In the news media and in universities, there is a persistent message that the court and the Constitution are the problem. In a New York Times column, “The Constitution Is Broken and Should Not Be Reclaimed,” law professors Ryan Doerfler of Harvard and Samuel Moyn of Yale called for the Constitution to be “radically" altered to “reclaim America from constitutionalism.”

Will Trump destroy our democracy? Let's tone down doomsday rhetoric and trust our system.

Georgetown law professor Rosa Brooks previously went on MSNBC to warn citizens not to become “slaves” to the Constitution and that the Constitution itself is now the problem for the country.

Harvard law professor Mark Tushnet and San Francisco State University political scientist Aaron Belkin even called upon President Joe Biden to defy rulings of the Supreme Court that he considers “mistaken” in the name of “popular constitutionalism.”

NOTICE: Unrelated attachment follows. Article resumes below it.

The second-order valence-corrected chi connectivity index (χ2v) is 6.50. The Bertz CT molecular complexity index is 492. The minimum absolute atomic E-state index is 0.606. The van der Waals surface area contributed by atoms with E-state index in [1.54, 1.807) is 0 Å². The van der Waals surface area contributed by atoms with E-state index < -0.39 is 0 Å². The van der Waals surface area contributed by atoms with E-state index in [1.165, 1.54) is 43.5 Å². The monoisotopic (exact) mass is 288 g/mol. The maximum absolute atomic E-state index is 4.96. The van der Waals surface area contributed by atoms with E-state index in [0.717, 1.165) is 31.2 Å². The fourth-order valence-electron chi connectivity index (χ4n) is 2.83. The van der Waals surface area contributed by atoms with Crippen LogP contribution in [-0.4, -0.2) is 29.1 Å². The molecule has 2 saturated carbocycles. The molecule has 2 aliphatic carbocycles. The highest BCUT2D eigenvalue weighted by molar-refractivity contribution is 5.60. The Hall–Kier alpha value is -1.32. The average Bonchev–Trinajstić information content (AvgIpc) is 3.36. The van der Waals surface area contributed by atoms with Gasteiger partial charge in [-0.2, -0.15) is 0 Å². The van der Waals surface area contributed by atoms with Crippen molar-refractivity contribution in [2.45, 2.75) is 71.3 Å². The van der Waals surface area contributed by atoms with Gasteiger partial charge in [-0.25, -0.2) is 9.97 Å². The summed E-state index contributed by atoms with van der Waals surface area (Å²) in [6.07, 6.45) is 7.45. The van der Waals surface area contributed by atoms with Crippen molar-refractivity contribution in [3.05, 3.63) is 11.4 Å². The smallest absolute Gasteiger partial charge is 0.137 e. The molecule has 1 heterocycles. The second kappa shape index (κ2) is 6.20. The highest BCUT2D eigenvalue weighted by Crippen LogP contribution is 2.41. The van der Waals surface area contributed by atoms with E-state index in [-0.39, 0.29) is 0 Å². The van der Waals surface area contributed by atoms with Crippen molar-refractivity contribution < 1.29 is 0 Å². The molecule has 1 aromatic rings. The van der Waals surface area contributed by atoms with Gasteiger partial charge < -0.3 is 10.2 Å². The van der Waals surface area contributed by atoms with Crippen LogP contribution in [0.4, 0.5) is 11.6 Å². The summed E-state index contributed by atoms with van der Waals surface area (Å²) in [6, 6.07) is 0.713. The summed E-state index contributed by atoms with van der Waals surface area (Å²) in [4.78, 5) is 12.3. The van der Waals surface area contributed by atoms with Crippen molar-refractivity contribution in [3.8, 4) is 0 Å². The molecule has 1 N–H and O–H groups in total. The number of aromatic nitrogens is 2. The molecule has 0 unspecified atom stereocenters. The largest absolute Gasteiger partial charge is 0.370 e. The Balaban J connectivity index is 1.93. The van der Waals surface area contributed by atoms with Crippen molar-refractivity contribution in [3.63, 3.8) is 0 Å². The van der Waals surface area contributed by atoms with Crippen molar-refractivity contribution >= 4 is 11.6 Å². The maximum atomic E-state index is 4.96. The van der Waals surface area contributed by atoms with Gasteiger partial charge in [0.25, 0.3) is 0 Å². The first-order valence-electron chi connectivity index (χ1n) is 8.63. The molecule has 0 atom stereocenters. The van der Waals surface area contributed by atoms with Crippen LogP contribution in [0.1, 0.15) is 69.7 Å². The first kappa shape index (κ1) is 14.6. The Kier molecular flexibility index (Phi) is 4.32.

The lumberjack school of constitutional law is the rage on our campuses. Free from the obstructions of constitutional demands, activists (and a newly constituted court) could set about pursuing the devil as a nation of Ropers.

Supreme Court ruling provides moment of clarity

Despite the push of court packing and extreme interpretations of the law, most Americans continue to cling to America's core institutions and constitutional values.

For those reasons, this opinion could be one of the most significant in the court's history, not because of what it did but what it would not allow to be done.

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It is a moment of clarity for a nation mired in rage politics. It was not just the opinion that brought that clarity but what followed the opinion.

A day after the unanimous ruling, millions of citizens will line up at polling places around the country to vote for their preferred candidates. It is their choice and privilege as citizens. They are also speaking with one voice. Not for a particular party or person, but as free people claiming their right to choose their own leaders.

Jonathan Turley is the Shapiro professor of Public Interest Law at George Washington University. Follow him on X, formerly Twitter: @JonathanTurley

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This article originally appeared on USA TODAY: Supreme Court ruling keeps Trump on ballot. It's a win for democracy